- Fund official says recent BOJ steps help avoid financial risks
- Japan fiscal package to slightly boost growth, official says
The International Monetary Fund welcomes the recent easing of monetary policy by the Bank of Japan and would support further steps in the context of a broad program to spur wage gains and aid the economy, a senior IMF official said.
"We supported the BOJ’s recent easing and particularly the increase in the dollar lending operation as it will help avoid financial stability risks," Luc Everaert, the fund’s mission chief for Japan, said in an interview on Monday. "We would support further easing in the context of a comprehensive policy package."
The BOJ last week enlarged a program of buying exchange-traded funds and expanded a dollar-lending facility, while keeping its negative interest rate unchanged and avoiding an increase in raising the target for the monetary base. It is conducting an assessment of its policies before deciding what, if anything, to do next.
Everaert told reporters on Tuesday that the fiscal package that Japan unveiled on Tuesday "will slightly improve the outlook for the Japanese economy," although it was too soon to say by how much.
Asked if Japan’s latest moves lived up to the fund’s call for a comprehensive economic program, Everaert said the IMF was still analyzing them. He did add though that the IMF had called for steps to spur wage gains and labor market reforms as part of a wide-ranging strategy to combat the danger of deflation.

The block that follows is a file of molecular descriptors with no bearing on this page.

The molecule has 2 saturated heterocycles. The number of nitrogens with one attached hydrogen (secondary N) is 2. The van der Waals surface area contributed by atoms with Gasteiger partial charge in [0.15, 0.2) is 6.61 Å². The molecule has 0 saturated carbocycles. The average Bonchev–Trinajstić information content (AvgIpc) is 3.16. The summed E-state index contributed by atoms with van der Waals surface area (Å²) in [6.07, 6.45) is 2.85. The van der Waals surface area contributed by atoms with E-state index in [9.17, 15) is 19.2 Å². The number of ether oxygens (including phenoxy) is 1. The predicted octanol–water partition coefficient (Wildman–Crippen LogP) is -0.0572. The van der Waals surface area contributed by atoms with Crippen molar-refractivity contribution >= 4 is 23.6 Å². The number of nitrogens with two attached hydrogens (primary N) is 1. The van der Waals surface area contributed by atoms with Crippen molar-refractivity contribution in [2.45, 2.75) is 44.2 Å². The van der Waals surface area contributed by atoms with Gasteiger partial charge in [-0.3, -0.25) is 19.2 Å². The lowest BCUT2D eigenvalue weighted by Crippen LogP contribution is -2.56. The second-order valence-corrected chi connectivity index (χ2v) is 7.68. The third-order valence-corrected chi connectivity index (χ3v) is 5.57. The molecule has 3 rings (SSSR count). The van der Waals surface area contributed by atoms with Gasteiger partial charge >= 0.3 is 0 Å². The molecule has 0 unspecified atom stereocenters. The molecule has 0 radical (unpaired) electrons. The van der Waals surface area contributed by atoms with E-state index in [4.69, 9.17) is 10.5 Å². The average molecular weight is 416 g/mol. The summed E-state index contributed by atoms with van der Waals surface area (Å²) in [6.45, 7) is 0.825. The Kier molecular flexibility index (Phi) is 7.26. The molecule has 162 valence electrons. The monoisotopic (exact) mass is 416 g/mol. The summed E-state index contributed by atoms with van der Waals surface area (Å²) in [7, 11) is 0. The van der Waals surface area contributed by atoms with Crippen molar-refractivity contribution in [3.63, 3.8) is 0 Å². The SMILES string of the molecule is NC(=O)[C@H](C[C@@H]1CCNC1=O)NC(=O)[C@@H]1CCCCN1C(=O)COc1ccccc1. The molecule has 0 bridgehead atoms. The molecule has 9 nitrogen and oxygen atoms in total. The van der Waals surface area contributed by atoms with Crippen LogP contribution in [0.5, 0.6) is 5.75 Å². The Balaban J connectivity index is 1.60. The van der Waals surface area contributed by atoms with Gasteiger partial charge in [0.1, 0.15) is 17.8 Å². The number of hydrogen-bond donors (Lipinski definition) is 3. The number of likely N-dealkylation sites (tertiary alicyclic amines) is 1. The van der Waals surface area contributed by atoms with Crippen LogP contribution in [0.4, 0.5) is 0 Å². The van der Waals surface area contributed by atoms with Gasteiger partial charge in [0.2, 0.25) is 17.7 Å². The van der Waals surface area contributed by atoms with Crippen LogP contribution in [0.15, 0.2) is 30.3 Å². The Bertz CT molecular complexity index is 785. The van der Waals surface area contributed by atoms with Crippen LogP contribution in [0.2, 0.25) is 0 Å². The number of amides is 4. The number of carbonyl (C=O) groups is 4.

"Those elements are very important and we’d like to see to what extent they are part of the government’s announcement," said Everaert, who is assistant director in the IMF’s Asia and Pacific Department.
Japan’s government announced 4.6 trillion yen ($45 billion) in extra spending for the current fiscal year, as Prime Minister Shinzo Abe sought to bolster the economy without abandoning targets for improving fiscal health.
The spending, approved by the cabinet on Tuesday, is part of what Abe flagged in a speech last week as a 28 trillion yen stimulus package, saying more investment was needed to expand the world’s third-largest economy.
"If there is no comprehensive package, fiscal policy should be neutral in the next couple of years," Everaert said in the interview.
Policy, though, should provide stimulus if the reforms the IMF is recommending are implemented, he said. The aim would be to keep economic growth over the next couple of years close to its potential rate, which the fund reckons is about a half percent per year.
In its annual Article IV report on Japan’s economy released on Tuesday, the IMF said the country needs to implement structural reforms, particularly in the labor market, to raise wages, address the divide between regular workers and temporary employees, and encourage greater participation of women, older workers and foreigners.
Everaert said the IMF would like Japan to pursue two objectives with its budget policy: manage the ups and downs of its economy while seeking to ensure its long-term fiscal sustainability.
In that regard, the fund is calling for small, gradual increases in the 8 percent consumption tax up to at least 15 percent.
"What we really would like to see is a path of small increases,” he said. "The sooner you start the better. You can start tomorrow."
"But you also have to manage your economy to make sure you have enough support to prevent demand from declining too much," he added. "It’s a delicate two-step."